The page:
Google has a fairly accurate count of the traffic it drives to every page for any given keyword and at different serp positions (irrespective of whether you use analytics or not). If traffic to a particular page goes up due to some traction for a particular keyword, they then choose to push down one or more pages (ranking for other keywords) by a few positions.This is done to balance the traffic spike...

This balancing act is not done uniformly at all data centers (regions). It knows how to rank the other pages in different regions to do this balancing act. So, if you are tracking the ranking position in one particular region alone, you may not even be aware that this pages has actually gone down a few positions in a few other regions...

The fundamental assumption behind this theory is google has accurate count of traffic it sends to the top 10 or 20 pages (may be even beyond that) for any given keyword.


 5:45 pm on Sep 25, 2010 (gmt 0)

here the comparison of adwords and google search

google search
[terramall.de ]

google adwords
[terramall.de ]

adwords has movements because the search traffic depends on the weather!

the website has many keywords of the adwords as well at very good postions but there is no movement


 6:13 pm on Sep 25, 2010 (gmt 0)

Those graphs are not unnaturally flat - and not very long term either. The surge does look a bit funny, but it doesn't look like what we're calling throttling. I think it's a separate discussion.


 7:14 pm on Sep 25, 2010 (gmt 0)

Some posters may be suggesting that the throttling only kicks in when a site's Google traffic temporarily bumps up against the limit, due perhaps to a news event. In that case, the graph would be unnaturally flat only for a short time during the period of greatest activity.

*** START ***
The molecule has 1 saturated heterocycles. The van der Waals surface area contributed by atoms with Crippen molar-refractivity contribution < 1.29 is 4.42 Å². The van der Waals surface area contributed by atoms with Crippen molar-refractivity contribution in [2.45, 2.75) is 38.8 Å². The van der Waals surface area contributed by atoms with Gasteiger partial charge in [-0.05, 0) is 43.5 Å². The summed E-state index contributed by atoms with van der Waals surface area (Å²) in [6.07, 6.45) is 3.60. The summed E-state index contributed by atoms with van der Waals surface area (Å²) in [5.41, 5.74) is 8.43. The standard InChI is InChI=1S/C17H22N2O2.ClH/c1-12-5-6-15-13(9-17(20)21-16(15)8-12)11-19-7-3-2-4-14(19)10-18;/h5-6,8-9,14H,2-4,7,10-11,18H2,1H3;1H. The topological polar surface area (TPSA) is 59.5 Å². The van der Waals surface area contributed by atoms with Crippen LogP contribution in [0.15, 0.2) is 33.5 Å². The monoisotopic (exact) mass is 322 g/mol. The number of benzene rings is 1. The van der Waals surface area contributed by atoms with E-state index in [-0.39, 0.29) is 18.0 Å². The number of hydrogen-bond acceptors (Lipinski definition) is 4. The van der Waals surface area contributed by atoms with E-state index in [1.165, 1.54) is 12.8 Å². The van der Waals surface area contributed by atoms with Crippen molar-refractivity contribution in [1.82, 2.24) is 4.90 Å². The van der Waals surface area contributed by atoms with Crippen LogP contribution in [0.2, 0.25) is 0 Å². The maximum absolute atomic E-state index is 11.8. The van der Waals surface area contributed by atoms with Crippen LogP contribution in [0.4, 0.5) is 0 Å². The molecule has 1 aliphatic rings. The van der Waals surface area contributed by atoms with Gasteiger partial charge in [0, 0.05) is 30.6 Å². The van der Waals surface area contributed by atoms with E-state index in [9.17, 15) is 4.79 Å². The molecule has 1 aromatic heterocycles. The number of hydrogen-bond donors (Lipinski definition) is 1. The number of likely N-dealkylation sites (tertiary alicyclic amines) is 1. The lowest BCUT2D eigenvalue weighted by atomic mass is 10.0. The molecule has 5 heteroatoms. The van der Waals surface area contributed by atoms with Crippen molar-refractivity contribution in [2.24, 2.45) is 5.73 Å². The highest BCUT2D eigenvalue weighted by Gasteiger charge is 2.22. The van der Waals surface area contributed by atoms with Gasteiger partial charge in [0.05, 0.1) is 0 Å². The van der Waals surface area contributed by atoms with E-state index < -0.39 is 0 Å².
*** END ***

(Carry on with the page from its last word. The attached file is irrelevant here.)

12:55 pm on Sep 27, 2010 (gmt 0)

i am also affected - main site gets about 35,000 uv's per week from organic google. has been at that level +/- 5% every week for over 6 months. i am ecommerce, so not too much facebook buzz...

for me, it has to be in the longtails - that is where i get 80% of my traffic - many of those pages don't even get 1 google organic referral per day - the other 20% are my "main" keywords - these tend to rank in the top 5 on very competitive terms, but they don't ever move - the longtail pages, most of which used to be in the old "supplemental" index, seem to fill up the rest of the referrals so as to reach my "cap". i am guessing that this may be easier to accomplish technically than some have speculated - a big part of the longtail formula is trust, which i think is domain-wide, so a little tweak on this knob could easily move tens or even hundreds of thousands of longtail serps up or down by a few hundred results.

a secondary thought, anybody have any sense of whether google products or images referrals fit into the "cap"?


 1:21 pm on Sep 27, 2010 (gmt 0)

Hmm, for the last 4 days my UV's have been exactly the same number. Coincidence?


 1:25 pm on Sep 27, 2010 (gmt 0)

After further review, I am more inclined to believe our low sales levels and sporadic traffic have more to do with network problems than Google "throttling". If you check out [internettrafficreport.com...] you will see that the US is at an unusually low level (76) with at least 7 routers OOS or not reporting. It's also been reporting an 18% to 20% packet loss rate. This might explain why we are seeing traffic in our logs, but most visitors are abandoning the page if it fails to load completely. Next step is to optimize the pages, again. I'm outta this topic for now...moving over to the ecommerce area.


 1:38 pm on Sep 27, 2010 (gmt 0)

Hmm, for the last 4 days my UV's have been exactly the same number. Coincidence?

Did your traffic from Google keep increasing until it bumped up against a limit over the last four days?

If this is the highest level it's ever reached, then throttling could have kicked in to prevent it from going higher. But if it has previously been higher in the past, then it probably isn't being throttled now.